Crowley Stands Up for Queens, Bronx Hospitals
Local hospital closings have affected residents’ health, access to care
(Washington, D.C.) – On the heels of a recent report that examined the status of struggling health care facilities in Brooklyn by the Governor Cuomo-established Brooklyn Health Systems Redesign Work Group, Rep. Joe Crowley (D-Queens, the Bronx) urged the Governor to join him in working to ensure sufficient access to health care in Queens and the Bronx, which have also faced the closure of numerous hospitals.
“While the proposals from this working group may not be the answer for every situation, I would like us to begin a conversation on how best to address some of the similar issues we are facing in Queens and the Bronx. This is a high priority for residents in these areas, and I hope we can work together to address the concerns of these communities,” writes Rep. Crowley in the letter.
A number of hospitals in Queens have closed over the past several years, including St. Joseph’s Hospital, Parkway Hospital, St. John’s Hospital Queens and Mary Immaculate Hospital. From the loss of economic engines in the community to hindering patients’ access to care, these closings have had a severe and direct impact on Queens.
Similar issues are also arising in the Bronx, where even Westchester Square Medical Center, which was saved from closing by the New York State Department of Health, continues to face operating challenges.
“It is time to start the search for innovative ways to support struggling hospitals, or new types of care facilities, in areas that have seen hospital closures,” continued Rep. Crowley.
Rep. Crowley has been a strong advocate for urban hospitals and specialty care centers in Queens and the Bronx, fighting to ensure residents have access to quality care. He was a leader in the effort to keep Westchester Square Medical Center in the Bronx open, has worked to ensure fair Medicare payments and, in conjunction with his New York Congressional Delegation colleagues, has called for the protection of hospitals and health systems from the threat of spending cuts.
The full text of the letter to Governor Cuomo is below:
December 1, 2011
The Honorable Andrew M. Cuomo
Governor of New York State
NYS State Capitol Building
Albany, NY 12224
Dear Governor Cuomo:
As a representative of New York City, I am committed to ensuring that hospital facilities and health care systems are in place to meet the needs of the community. Recently, the Brooklyn Health Systems Redesign Work Group that was created as part of New York State’s Medicaid Redesign Team examined the status of health care facilities in Brooklyn. While the proposals from this working group may not be the answer for every situation, I would like us to begin a conversation on how best to address some of the similar issues we are facing in Queens and the Bronx. This is a high priority for residents in these areas, and I hope we can work together to address the concerns of these communities.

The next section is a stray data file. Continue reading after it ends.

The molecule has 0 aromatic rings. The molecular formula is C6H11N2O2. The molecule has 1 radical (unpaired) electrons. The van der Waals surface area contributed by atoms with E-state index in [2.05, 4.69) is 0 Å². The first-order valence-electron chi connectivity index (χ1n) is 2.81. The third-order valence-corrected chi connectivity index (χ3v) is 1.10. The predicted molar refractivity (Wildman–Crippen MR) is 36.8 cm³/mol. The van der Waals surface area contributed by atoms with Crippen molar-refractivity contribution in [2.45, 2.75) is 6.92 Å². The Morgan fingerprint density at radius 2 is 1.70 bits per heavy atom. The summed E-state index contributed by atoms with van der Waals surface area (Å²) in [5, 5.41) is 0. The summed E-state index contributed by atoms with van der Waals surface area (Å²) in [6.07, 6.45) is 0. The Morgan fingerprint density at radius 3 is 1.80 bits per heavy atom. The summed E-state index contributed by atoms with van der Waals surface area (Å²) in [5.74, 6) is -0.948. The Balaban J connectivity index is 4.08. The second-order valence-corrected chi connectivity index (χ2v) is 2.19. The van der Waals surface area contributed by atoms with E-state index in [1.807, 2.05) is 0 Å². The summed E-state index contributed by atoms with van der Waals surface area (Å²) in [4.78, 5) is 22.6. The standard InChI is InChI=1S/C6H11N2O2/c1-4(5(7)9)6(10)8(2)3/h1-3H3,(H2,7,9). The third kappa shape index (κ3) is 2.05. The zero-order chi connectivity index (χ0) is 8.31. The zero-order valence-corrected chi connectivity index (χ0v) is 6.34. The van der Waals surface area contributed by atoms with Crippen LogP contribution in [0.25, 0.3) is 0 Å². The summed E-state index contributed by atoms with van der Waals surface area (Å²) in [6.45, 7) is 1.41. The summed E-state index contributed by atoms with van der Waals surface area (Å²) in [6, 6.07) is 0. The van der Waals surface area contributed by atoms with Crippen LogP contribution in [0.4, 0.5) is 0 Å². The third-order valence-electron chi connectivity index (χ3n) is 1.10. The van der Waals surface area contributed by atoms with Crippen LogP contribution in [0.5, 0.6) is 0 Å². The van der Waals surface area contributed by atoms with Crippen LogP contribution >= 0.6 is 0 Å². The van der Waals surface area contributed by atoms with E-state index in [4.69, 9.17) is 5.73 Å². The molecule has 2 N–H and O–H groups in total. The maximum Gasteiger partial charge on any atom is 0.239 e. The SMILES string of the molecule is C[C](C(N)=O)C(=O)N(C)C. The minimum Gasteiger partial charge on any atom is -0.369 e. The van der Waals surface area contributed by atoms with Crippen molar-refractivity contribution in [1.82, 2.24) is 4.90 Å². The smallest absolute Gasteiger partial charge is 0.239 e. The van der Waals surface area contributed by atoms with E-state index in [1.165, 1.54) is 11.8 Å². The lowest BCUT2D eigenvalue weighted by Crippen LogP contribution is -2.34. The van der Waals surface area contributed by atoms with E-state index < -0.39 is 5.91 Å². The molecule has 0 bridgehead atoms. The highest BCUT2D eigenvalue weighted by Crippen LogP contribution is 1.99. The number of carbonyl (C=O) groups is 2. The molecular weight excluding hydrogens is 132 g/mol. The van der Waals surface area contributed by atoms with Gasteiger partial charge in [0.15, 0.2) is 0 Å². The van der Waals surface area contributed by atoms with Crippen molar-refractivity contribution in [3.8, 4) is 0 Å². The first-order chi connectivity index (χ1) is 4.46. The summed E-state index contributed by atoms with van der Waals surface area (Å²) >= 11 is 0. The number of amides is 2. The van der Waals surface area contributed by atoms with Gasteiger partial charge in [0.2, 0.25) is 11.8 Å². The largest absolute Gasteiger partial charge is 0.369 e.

As you know, Queens has seen the closure of a number of hospitals over the past several years, including St. Joseph’s Hospital, Parkway Hospital, St. John’s Hospital Queens and Mary Immaculate Hospital. The closure of these facilities has had a direct impact on the region. Significant pressure has been put on the remaining hospitals in Queens, such as Elmhurst Hospital Center, to absorb the patient load and expand services. The health of Queens residents has also been put at risk due to an increase in the time it takes to get to the nearest emergency room, which in situations like heart attacks can mean the difference between life and death. And, the overall loss of access to care has left residents with fewer options for care and made it harder to make timely appointments with health providers.
Aside from the serious problems in Queens, similar issues are emerging in the Bronx. Westchester Square Medical Center is a critical community resource – a fact recognized by New York State Department of Health when it granted the facility a permanent operating certificate in September 2010 – and its continued presence in the community is crucial for both residents and existing health care providers. Yet, even this facility faces operating challenges that demand addressing if the center is going to remain a part of the Bronx’s health care network.
I have followed with interest suggestions of how to ensure quality care remains available, such as possibly relieving struggling hospitals of their debt or encouraging free-standing emergency departments like the one being planned at St. Vincent’s in Manhattan. With this kind of attention and creative thinking, I believe we could make great progress in finding remedies for the problems my constituents are facing in Queens and the Bronx.
It is time to start the search for innovative ways to support struggling hospitals, or new types of care facilities, in areas that have seen hospital closures. I stand ready to work with your administration to address these matters, and look forward to hearing from your office on next steps.
Member of Congress
CC: Nirav R. Shah, M.D., M.P.H., Commissioner, New York State Department of Health